MEET AWAMAKI’S VOLUNTEERS:
Carolyn from Louisville, Kentucky
A: What do you do back in the US?
C: I go to the University of Kentucky. I’m double majoring in Spanish and International Studies with a concentration in politics of the Middle East.
A: Has your Spanish improved here?
C: Teaching English has definitely improved my Spanish because I’m forced to speak Spanish all the time, there’s no getting around it. And my homestay family has helped a lot with comprehension; they’re pretty fast paced when they are speaking.
A: What did you enjoy most about living with a host family?
C: I really like hanging out with my little host sister, it was definitely interesting to hear about life from the point of view of a 12 year old Peruvian girl.
A: What is the most rewarding aspect of volunteering?
C: Definitely seeing the progress of the students. I’ll see them around town and they’ll speak English to me. It makes me so happy. It’s more than a student teacher relationship; I’m friends with some of the students.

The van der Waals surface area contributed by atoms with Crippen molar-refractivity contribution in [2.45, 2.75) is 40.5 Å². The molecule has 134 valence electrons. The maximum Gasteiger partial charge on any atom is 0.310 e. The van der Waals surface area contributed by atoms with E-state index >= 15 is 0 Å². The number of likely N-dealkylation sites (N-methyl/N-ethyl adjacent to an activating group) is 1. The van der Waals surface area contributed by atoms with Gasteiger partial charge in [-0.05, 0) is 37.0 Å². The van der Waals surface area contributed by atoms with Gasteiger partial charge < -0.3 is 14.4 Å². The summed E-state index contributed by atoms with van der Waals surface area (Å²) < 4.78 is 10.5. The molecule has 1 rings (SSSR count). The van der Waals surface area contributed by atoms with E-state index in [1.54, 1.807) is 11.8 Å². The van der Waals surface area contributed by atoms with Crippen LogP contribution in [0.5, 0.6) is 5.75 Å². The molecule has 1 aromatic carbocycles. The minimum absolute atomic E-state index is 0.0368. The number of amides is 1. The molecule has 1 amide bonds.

A: What do you do in your free time?
C: I go running a lot. I ran in a marathon in Pacasmayo, close to Trujillo, in northern Peru. It was so beautiful running through the desert. And coming down from this altitude it was so easy to breathe there, I loved it.
A: What are your plans upon leaving Awamaki?
C: I will be studying abroad in Chile for the next couple of months. When I get back I still have a year and a half left in school. I really hope to find a part time job where I can use my Spanish skills. I’m thinking about working at a legal clinic that helps immigrants gain their citizenship.
A: What are you going to miss most about Ollanta?
C: I’m going to miss the constant surprises. You’re always learning here. I’ll miss the sense of adventure I’ve found in ziplining, hiking, and exploring ruins; there are so many things to do.